U.S. News ranks Wright State online education program No. 15 in nation

U.S. News & World Report has ranked Wright State University’s online Master of Education degree in Curriculum & Instruction as No. 15 in the nation among online graduate education programs.

The U.S. News ranking in its Best Graduate Schools 2014 edition made Wright State’s College of Education and Human Services’ online program the top-ranked program in Ohio and ahead of well-known universities such as the University of Florida, Michigan State and Penn State. A total of 576 institutions were surveyed.

The magazine evaluated admissions selectivity, faculty credentials and training, student engagement and accreditation, and services and technology. Other factors included retention and graduation rates, student indebtedness at graduation, average undergraduate GPA of new entrants and support services such as career placement and academic advising. Wright State scored a perfect 100 percent in retention.

“The Department of Leadership Studies in Education & Organizations is very proud of our national ranking and the faculty team who deliver this program: Drs. Grant Hambright, Doug Roby, Suzanne Franco, Yoko Miura and Chris Cline,” said Jill Lindsey, Ph.D., chair of the Department of Leadership Studies. “This program has long enjoyed regional respect, especially for our dedicated faculty. It is very affirming to have earned a ranking of 15th in the nation.”

The teacher leadership program focuses on curriculum, instruction and professional development for educators who want to remain in the classroom and mentor younger teachers, develop curriculum, improve teaching strategies or oversee special programs for students. It is also the initial coursework for those who aspire to be principals and superintendents.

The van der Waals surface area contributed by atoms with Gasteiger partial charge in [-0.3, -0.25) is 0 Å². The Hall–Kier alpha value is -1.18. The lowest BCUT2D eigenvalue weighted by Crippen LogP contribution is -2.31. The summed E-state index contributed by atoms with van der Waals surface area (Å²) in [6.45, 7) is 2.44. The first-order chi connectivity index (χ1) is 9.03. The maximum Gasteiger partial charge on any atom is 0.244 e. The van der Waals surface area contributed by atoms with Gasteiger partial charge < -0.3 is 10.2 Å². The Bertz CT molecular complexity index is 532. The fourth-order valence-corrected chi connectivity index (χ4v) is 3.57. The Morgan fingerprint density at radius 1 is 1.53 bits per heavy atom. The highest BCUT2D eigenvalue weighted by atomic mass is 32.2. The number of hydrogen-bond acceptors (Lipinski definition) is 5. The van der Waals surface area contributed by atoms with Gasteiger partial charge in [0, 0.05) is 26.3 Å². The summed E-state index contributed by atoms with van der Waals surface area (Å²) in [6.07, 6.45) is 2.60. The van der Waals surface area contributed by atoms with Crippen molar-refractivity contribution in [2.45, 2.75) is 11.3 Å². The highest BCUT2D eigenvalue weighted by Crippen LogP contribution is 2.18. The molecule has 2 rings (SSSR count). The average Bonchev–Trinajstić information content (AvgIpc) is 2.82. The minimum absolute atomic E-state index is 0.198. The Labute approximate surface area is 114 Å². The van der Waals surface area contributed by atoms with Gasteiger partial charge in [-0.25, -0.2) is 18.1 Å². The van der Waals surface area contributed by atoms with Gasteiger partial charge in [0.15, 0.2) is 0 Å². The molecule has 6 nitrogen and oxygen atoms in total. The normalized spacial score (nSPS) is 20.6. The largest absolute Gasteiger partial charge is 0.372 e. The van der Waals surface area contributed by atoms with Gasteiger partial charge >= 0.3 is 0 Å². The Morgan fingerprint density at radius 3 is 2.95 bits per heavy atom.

Formerly referred to as the Teacher Leader Program, the Master of Education program began in the 1970s as a way to reach out to students by sending faculty members to teach courses in outlying areas where there were a significant number of students, such as Wapakoneta, Marysville, Washington Court House, Batavia and Forest Hills.

As online technology developed, the program morphed into a hybrid model, with some of the courses and cohorts—or groups of students—being taught both face to face and online. In 2004 some of the cohorts went fully online; today, all of the cohorts are online. In fall 2012, the department began offering three additional online programs: a Master of Education for Principals, an Education Specialist Degree for Curriculum and Instruction Specialists and an Education Specialist Degree for Superintendents.

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